The hub was virtually silent, even Myfanwy was quiet, sulking after her ‘meeting’ with the Cyberwoman as far as he could tell. He’s always hated these times, when he’d been freelancing they had meant a disaster, but he’d got used to them since he started sleeping in the bunker under his office. The problem now wasn’t the quiet, it was the emptiness. Jack had accepted the essential loneliness of his existence over a hundred years ago, but that hadn’t stopped him from trying to fill it for brief moments over the years; he’d had to. Without someone filling that void, his life lacked purpose and point. And once upon a time he’d dared to dream that Ianto Jones, Torchwood’s coffee king, would one day fill that space in his life. Maybe not even share his bed, that wasn’t important these days, just be that someone who Jack needed to shed a light in the darkness, to tell him everything would be alright, someone he could tell the secrets that ate him away from the inside and still love him…

He slammed the door shut on that thought and pushed himself away from his desk, his feet taking him to the balcony to look down on the hub, still a scene of destruction. The power of Ianto’s love had almost destroyed everything, but he couldn’t blame him, not when he himself had once almost destroyed the world through greed. The guilt of that mishap still burnt him, he didn’t deserve Ianto’s love, even if he had had the slightest chance. With a love that strong, Ianto deserved and needed someone reliable, stable and strong; Jack was none of those things. He knew that one day the Doctor would reappear in his life and he would run off with him (after him?), he flirted with everything that moved and he had crises of confidence like this one. All in all, not a good choice for a relationship. He knew he could love Ianto as much as he deserved, God knew he did, love was something he was good at, even after all this time. But he wouldn’t let himself. Ianto didn’t deserve the destruction his love always brought.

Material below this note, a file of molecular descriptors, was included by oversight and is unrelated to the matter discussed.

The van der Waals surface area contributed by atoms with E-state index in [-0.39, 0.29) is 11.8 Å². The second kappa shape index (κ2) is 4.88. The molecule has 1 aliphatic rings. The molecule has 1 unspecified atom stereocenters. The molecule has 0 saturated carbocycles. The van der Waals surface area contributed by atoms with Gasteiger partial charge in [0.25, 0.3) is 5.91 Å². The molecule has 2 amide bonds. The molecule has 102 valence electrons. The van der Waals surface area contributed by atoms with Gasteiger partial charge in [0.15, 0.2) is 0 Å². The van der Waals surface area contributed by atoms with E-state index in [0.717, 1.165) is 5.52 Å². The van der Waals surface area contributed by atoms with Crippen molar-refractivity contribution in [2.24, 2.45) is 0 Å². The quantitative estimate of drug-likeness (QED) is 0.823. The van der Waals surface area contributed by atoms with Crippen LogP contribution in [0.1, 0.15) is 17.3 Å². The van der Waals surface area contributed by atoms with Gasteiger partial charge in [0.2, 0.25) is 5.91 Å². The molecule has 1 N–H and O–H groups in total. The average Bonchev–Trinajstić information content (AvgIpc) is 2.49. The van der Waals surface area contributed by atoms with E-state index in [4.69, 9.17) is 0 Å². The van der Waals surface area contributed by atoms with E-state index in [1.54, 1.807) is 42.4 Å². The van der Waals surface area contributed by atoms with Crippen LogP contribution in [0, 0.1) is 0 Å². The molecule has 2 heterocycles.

10.14

Since he moved into this house, Ianto hadn’t known when the post was delivered. If he was working it arrived after he left and if he had a day off he always slept until at least noon and it arrived whilst he slept. Today, however, it landed on top of him.